By: Victor Miao, Software Engineer
Water’s greatest minds coalesced from all over the world at the 4th Annual Water Data Summit on August 22 and 23, at the University of California, Davis. Hosted by the California Data Collaborative, water experts from all sectors gathered to discuss and collaborate on water data. With one of the main themes being California’s AB 1755 (the Open and Transparent Water Data Act), speakers addressed the current state of water data and its challenges. Here are some of the main takeaways.
California Governor Gavin Newsom’s Citizenville describes one example outcome of open data: the efforts of a single programmer mapping public police data directly led to reform and behavioral changes. Similarly, one speaker cited public road data as the initial spark for Google Map. Hoping to invoke similar ingenuity, many water experts believe that open water data will empower people to make better-informed decisions regarding sustainable water management.
Jesper Elkjær Christensen, Senior Advisor of the Water Technology Alliance of the Consulate General of Denmark, presented an enlightening case study on the benefits of open water data in Denmark. Public, private, and academic organizations have long collaborated on public groundwater data, mapping groundwater since 1999 and creating other tools to help guide important water decisions. Jesper’s conclusion from Denmark’s success: “make water data useful, public, standardized, and collaborative”.
Establish Trust (in the Internet of Water)
The Internet of Water (IoW) is a project started at Duke University, designed to enable open water data to help guide sustainable water management. One example goal depicted the ability to look up local water quality on Google. According to IoW’s co-founder and panelist Martin Doyle, most of the breakthrough water technology already exists in AMI and improved water sensors. However, the issue remains in spreading these technologies as the industry standard. Many organizations still maintain legacy infrastructure and data.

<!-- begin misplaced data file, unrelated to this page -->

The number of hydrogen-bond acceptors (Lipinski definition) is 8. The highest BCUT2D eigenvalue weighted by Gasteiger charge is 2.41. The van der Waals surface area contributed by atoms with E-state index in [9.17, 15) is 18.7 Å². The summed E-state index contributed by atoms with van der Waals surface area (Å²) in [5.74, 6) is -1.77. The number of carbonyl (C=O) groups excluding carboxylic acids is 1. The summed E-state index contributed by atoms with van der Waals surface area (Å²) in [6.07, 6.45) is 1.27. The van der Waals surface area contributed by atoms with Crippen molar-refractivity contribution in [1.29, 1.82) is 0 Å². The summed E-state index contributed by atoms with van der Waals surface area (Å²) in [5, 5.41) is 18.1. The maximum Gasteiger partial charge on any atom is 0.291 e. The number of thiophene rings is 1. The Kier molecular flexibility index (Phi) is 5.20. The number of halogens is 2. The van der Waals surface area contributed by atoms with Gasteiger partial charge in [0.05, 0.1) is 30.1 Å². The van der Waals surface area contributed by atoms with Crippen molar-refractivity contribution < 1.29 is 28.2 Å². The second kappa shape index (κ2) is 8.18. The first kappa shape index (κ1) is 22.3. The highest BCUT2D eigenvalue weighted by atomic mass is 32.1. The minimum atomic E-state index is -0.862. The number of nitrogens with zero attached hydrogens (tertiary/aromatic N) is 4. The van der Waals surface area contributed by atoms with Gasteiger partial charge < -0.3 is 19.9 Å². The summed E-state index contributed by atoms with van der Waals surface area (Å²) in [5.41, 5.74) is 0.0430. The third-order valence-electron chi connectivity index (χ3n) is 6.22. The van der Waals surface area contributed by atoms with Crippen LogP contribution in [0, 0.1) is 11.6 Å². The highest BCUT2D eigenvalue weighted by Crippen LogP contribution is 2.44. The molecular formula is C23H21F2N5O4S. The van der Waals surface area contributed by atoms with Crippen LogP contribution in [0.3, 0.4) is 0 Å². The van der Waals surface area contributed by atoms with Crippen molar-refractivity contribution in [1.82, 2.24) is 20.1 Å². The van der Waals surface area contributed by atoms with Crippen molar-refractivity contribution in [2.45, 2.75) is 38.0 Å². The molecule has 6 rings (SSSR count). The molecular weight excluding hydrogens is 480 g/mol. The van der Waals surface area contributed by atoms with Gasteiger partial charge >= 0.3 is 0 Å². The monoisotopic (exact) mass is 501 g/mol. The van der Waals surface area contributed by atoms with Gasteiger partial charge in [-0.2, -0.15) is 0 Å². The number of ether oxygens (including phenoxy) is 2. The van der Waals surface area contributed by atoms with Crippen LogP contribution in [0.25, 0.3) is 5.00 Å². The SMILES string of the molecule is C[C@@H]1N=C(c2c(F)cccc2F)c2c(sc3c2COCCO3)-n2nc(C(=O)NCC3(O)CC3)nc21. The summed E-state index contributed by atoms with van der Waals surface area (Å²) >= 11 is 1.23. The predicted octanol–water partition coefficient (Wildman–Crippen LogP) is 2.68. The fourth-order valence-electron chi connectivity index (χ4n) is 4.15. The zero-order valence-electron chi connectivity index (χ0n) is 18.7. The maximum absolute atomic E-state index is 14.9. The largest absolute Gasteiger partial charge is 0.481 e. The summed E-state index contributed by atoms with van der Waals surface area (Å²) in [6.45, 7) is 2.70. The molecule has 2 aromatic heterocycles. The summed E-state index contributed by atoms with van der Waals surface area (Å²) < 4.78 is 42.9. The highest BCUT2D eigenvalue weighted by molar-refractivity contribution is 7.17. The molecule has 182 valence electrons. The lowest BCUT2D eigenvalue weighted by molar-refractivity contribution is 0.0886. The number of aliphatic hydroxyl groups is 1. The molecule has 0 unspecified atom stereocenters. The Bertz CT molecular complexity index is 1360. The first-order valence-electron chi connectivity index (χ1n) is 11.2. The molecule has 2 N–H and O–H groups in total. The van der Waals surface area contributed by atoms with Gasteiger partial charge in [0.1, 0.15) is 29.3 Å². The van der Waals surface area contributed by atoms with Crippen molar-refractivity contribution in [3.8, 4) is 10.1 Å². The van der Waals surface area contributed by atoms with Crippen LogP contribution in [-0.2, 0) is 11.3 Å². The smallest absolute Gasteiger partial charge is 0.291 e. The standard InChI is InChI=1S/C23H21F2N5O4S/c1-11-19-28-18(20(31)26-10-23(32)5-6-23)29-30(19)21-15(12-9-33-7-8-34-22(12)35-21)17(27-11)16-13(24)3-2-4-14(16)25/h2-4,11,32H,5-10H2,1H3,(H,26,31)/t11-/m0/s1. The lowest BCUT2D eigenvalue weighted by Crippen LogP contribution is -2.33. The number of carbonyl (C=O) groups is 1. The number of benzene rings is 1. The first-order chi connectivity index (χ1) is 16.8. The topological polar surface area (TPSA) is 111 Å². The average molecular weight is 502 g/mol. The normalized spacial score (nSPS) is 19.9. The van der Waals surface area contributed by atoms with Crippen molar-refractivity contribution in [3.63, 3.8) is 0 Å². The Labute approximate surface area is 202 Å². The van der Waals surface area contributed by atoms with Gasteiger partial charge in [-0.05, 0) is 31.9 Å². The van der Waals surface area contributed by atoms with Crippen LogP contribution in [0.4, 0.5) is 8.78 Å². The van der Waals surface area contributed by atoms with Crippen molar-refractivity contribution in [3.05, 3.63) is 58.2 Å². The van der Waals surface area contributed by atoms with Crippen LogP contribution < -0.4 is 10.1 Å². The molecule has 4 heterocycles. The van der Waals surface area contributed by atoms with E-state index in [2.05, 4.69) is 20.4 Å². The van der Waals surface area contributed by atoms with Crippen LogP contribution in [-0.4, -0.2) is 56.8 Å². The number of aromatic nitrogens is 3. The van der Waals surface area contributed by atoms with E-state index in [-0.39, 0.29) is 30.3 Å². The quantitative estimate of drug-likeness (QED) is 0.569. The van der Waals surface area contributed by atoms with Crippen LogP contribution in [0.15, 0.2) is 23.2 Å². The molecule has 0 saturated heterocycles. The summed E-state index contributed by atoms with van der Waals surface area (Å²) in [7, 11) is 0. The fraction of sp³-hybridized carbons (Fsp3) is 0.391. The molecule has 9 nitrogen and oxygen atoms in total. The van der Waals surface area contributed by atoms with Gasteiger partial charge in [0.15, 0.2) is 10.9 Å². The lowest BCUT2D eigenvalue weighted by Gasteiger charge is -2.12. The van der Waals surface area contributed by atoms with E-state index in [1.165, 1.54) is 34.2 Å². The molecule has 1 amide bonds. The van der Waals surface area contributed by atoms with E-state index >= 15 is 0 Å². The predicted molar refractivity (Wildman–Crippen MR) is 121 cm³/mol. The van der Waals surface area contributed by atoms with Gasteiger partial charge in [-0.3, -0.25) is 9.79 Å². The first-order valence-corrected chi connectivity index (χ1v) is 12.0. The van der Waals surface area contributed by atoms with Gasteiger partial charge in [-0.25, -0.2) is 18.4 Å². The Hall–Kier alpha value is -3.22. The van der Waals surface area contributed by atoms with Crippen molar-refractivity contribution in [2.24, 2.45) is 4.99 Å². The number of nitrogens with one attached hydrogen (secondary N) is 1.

On the same IoW panel and from a different perspective, Deven Upadhyay represented the Metropolitan Water District of Southern California. He discussed his vision of publicly accessible and trusted water data for every locale. However, he cited trust and cyber security as the most important challenges for an open data platform. Cyber security, as another main summit topic, is covered in more detail in the section below.
No Utility Left Behind
One recurring issue of the conference addressed small water utilities that would not be able to comply with proposed open water data policies, much less be well-equipped to protect their data against cyber attacks. Hoping to address such issues, the Aspen Institute Dialogue Series convened in 2017, acting as a neutral space. The Dialogue gathered a diverse group including public and private sectors, water experts, and academics to discuss national policy, water data, and sustainable water management. Accordingly, IoW aims only for voluntary participants in producing open data, instead of focusing on influencing public policy on open data.
Water Data Needs Work
“Water and data have not been married for long,'' stated one presenter. It is a fledgling field that necessitates adopting present and newly available technology to be robust, secure, and useful. Surprisingly, 2019 is the first year that all California water utilities were able to provide aggregate monthly water usage, and only as a direct result of an emergency measure due California’s 2011-2017 drought.
Joaquin Esquivel, Chair of the California State Water Board, presented similar findings on the state-level. Citing both his current position and his previous position as Director of Information and Technology under California Senator Barbara Boxer, he acknowledged that while California is progressive, its data infrastructure still needs much work.
Open Data Works
As open data helped empower everyday people to innovate, open source tools and software aim to do similar good. The California Data Collaborative hosts a plethora of open source tools and software on their GitHub, such as an evapotranspiration estimator, real-time snow water estimator, and real-time reservoir visualization.
Similarly, many other organizations presented open source projects or research on open data:
Sacramento State’s open source tool for mapping groundwater quality, designed to help water managers identify disadvantaged communities with contaminated groundwater
One Stanford University PhD candidate’s research on Google search trends appears to show a correlation between media coverage of the 2011-2017 California drought and state-wide voluntary water usage reduction. Mandatory water restrictions seemed to correlate less with water conservation.